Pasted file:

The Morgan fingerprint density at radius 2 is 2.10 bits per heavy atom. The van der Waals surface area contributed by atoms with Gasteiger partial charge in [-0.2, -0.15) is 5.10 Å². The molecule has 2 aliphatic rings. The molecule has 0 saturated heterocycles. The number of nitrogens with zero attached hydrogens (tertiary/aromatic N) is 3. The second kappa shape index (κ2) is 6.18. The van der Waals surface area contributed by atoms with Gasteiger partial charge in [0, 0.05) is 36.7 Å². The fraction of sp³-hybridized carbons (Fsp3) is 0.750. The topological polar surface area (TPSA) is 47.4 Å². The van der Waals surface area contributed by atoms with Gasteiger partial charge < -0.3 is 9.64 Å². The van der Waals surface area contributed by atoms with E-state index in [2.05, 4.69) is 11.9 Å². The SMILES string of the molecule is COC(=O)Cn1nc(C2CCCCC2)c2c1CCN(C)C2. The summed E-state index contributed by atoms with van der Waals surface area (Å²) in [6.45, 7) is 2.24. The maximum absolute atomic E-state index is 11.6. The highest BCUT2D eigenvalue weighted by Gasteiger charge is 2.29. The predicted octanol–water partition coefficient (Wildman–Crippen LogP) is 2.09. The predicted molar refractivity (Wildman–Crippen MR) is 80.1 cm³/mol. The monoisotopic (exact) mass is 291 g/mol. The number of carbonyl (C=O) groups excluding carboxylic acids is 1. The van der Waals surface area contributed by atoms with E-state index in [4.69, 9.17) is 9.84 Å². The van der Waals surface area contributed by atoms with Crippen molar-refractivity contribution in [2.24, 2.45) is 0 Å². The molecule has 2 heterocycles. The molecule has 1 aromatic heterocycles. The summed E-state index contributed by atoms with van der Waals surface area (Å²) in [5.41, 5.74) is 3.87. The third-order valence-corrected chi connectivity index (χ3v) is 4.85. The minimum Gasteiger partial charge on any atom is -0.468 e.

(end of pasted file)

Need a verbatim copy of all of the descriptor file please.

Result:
The Morgan fingerprint density at radius 2 is 2.10 bits per heavy atom. The van der Waals surface area contributed by atoms with Gasteiger partial charge in [-0.2, -0.15) is 5.10 Å². The molecule has 2 aliphatic rings. The molecule has 0 saturated heterocycles. The number of nitrogens with zero attached hydrogens (tertiary/aromatic N) is 3. The second kappa shape index (κ2) is 6.18. The van der Waals surface area contributed by atoms with Gasteiger partial charge in [0, 0.05) is 36.7 Å². The fraction of sp³-hybridized carbons (Fsp3) is 0.750. The topological polar surface area (TPSA) is 47.4 Å². The van der Waals surface area contributed by atoms with Gasteiger partial charge < -0.3 is 9.64 Å². The van der Waals surface area contributed by atoms with E-state index in [2.05, 4.69) is 11.9 Å². The SMILES string of the molecule is COC(=O)Cn1nc(C2CCCCC2)c2c1CCN(C)C2. The summed E-state index contributed by atoms with van der Waals surface area (Å²) in [6.45, 7) is 2.24. The maximum absolute atomic E-state index is 11.6. The highest BCUT2D eigenvalue weighted by Gasteiger charge is 2.29. The predicted octanol–water partition coefficient (Wildman–Crippen LogP) is 2.09. The predicted molar refractivity (Wildman–Crippen MR) is 80.1 cm³/mol. The monoisotopic (exact) mass is 291 g/mol. The number of carbonyl (C=O) groups excluding carboxylic acids is 1. The van der Waals surface area contributed by atoms with E-state index in [4.69, 9.17) is 9.84 Å². The van der Waals surface area contributed by atoms with Crippen molar-refractivity contribution in [2.24, 2.45) is 0 Å². The molecule has 2 heterocycles. The molecule has 1 aromatic heterocycles. The summed E-state index contributed by atoms with van der Waals surface area (Å²) in [5.41, 5.74) is 3.87. The third-order valence-corrected chi connectivity index (χ3v) is 4.85. The minimum Gasteiger partial charge on any atom is -0.468 e.